Rock Band vs Guitar Hero – this generation’s Blur vs Oasis
The Beatles music game may have broken all records when the “extra” track, All You Need Is Love, became the fasting selling downloadable song in Rock Band’s history, but that’s not the real music game story this month.
While The Beatles game has been credited with a sudden spike in the sales of Xbox, PlayStation and Wii consoles, there is still a vicious fight between the game and the new Guitar Hero 5 at the point of retail. Rock Band vs Guitar Hero is this generation’s Blur vs Oasis. And, surprisingly, Guitar Hero appears to be winning out.
Guitar Hero 5’ s marketers, knowing the competition, ordered in heavy artillery in the shape of tracks by The Rolling Stones, David Bowie and Nirvana. And it is the latter’s inclusion that has grabbed all the headlines. The big draw has turned out to Nirvana’s Smells Like Teen Spirit and Lithium.
Courtney Love, the legal custodian of the Kurt Cobain estate, and the two remaining members of Nirvana were all up for the band’s inclusion. Love even provided rare photos and archive footage of Cobain, as well as her own “hair and wardrobe” tips for the animated Kurt.
But as with most things involving Courtney Love, this would only end in tears. According to Guitar Hero, part of the deal about using Cobain’s avatar was that it could be “unlocked” – meaning you could take him away from the Nirvana songs and have him sing, for example, a Bon Jovi song on the game.
Love took to her Twitter account (a fascinatingly incoherent and illiterate ramble – and that’s on her good days). “I never signed off on this fucking feature [the unlocking of the avatar], there’s been four breaches of a very strict contract . it’s a travesty . creepy .. and vile . they’re raping him,” she tweeted, adding, for no good reason, “I’m no Yoko Ono.”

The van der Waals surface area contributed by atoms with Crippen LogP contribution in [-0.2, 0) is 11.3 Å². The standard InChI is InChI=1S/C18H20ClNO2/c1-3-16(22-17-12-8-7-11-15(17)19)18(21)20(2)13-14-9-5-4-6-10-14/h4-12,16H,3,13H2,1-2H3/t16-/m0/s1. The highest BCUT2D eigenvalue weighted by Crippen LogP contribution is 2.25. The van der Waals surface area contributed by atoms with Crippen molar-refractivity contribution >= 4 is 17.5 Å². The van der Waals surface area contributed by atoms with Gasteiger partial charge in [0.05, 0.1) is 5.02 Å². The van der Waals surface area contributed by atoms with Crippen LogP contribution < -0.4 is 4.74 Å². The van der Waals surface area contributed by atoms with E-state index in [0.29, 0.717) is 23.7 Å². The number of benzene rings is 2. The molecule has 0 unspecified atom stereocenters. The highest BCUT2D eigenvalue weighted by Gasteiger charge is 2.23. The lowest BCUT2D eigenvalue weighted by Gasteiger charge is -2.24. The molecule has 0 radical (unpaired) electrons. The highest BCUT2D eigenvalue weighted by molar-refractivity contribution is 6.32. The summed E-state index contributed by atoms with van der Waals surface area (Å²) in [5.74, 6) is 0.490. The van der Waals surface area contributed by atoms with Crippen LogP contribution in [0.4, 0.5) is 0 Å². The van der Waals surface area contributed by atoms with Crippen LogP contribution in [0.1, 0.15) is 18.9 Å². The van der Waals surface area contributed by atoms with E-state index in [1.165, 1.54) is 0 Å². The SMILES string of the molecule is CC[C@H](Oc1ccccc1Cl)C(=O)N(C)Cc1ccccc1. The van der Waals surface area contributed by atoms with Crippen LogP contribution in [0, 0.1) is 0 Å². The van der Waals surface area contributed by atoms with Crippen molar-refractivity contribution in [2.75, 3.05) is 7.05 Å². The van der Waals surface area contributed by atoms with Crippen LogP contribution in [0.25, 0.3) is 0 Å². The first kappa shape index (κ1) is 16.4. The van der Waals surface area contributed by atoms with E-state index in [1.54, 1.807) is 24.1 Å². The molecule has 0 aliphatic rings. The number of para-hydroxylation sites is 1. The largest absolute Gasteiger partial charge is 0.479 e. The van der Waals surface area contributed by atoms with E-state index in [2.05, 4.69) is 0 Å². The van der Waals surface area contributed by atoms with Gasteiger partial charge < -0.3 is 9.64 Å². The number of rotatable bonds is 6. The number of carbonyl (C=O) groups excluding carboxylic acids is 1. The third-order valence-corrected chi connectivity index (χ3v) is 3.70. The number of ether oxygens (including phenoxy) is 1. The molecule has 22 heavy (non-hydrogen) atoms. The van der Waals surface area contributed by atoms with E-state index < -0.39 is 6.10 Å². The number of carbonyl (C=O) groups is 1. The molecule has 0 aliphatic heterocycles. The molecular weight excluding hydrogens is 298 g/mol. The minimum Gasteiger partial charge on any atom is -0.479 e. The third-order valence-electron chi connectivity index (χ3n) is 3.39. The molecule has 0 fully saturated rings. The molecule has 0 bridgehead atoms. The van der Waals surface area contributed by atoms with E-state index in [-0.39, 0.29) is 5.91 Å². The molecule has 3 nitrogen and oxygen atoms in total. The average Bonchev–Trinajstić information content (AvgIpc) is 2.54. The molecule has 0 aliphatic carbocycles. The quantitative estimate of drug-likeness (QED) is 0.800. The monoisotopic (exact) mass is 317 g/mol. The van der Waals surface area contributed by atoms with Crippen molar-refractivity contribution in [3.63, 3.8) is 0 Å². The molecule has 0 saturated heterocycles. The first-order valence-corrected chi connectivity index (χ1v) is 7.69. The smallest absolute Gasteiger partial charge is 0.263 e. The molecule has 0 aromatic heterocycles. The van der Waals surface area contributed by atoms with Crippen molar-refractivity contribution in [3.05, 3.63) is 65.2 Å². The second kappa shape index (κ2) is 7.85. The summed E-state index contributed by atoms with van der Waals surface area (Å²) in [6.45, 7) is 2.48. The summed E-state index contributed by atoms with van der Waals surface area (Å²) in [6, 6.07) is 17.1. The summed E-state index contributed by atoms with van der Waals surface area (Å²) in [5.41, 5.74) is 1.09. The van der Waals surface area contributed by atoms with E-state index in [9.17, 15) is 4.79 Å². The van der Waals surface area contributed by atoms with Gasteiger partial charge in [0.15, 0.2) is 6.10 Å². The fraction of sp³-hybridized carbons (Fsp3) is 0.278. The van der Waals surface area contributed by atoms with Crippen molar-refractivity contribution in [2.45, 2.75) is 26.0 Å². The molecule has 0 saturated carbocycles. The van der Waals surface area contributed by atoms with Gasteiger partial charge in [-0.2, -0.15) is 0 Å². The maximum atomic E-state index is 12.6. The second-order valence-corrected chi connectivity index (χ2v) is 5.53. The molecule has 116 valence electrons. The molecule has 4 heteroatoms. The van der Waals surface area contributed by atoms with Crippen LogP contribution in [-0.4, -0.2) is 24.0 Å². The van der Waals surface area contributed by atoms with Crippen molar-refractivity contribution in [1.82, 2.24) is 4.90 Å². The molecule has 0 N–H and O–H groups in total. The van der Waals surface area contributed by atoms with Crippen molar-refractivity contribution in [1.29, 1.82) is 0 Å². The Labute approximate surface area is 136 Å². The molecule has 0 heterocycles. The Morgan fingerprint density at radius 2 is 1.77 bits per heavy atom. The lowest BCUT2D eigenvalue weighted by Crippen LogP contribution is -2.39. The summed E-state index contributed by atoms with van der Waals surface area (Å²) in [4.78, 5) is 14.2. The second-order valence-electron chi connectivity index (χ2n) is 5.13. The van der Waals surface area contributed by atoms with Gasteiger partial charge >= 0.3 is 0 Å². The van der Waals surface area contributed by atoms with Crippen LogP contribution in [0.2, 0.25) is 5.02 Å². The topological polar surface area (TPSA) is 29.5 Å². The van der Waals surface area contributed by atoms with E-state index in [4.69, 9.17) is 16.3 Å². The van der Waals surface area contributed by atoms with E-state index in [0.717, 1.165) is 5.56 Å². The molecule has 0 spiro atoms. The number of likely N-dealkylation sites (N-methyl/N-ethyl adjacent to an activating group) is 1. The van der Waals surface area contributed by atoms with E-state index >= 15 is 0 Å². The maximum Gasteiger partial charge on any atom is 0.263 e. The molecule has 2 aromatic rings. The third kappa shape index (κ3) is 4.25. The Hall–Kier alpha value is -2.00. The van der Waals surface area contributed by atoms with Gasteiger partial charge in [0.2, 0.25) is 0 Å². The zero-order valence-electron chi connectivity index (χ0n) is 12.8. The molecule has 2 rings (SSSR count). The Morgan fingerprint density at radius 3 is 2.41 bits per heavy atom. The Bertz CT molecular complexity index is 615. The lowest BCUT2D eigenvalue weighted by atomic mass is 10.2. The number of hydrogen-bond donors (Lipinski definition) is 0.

Love apparently didn’t read the small print when she signed the contract. Says the company’s CEO: “There’s absolutely a contract and we know that the cheque [given to Love] has been cashed. I can only deal with the facts. It’s very clear what the terms are.”
Legally it throws up a new term: the “right of personality”. Love is in charge of Cobain’s “personality” rights, which means she can prevent unauthorised use of his image and how he is portrayed. These rights appear to have been overridden in the contract with Guitar Hero.
The publicity can’t but have helped sales of the game. In the week of its release, it was the most purchased title across all game systems in the UK and Ireland. This is some indication of just how robust the Guitar Hero brand is. In fact, the brand is soon to grow substantially with the release in late October of a new strand of “music rhythm” games called DJ Hero.
In all the talk of the new supremacy of music games in the entertainment market (they now sell more than CDs, etc), it’s sometimes forgotten how narrow their base was. Guitar Hero and its big rival Rock Band have traditionally relied on the die-hard heavy rock market, simply because the typical hard rock fan is a male adolescent, as are most gamers.
DJ Hero now brings hip-hop/ dance into the music games fold. The game will be based on “turntablism” and contain more than 80 remixes. According to the press information: “To score points, the player must press buttons to activate accentuated bets, adjust their cross-fade between the songs and ‘scratch’ the turntable on the game’s custom controller in time to marks that scroll on the screen.”
In other words, Guitar Hero with a turntable replacing the guitar. Lending their images for playable avatars in the game, as well as their music, are Eminem, Jay-Z and Daft Punk, among others.
The new music gaming developments don’t end there: according to both Guitar Hero and Rock Band, big-name bands who only two years ago laughed in their face when they were approached to do a music video game are now sending them begging letters.
Music games: the new iTunes.
Love: didn’t read the small print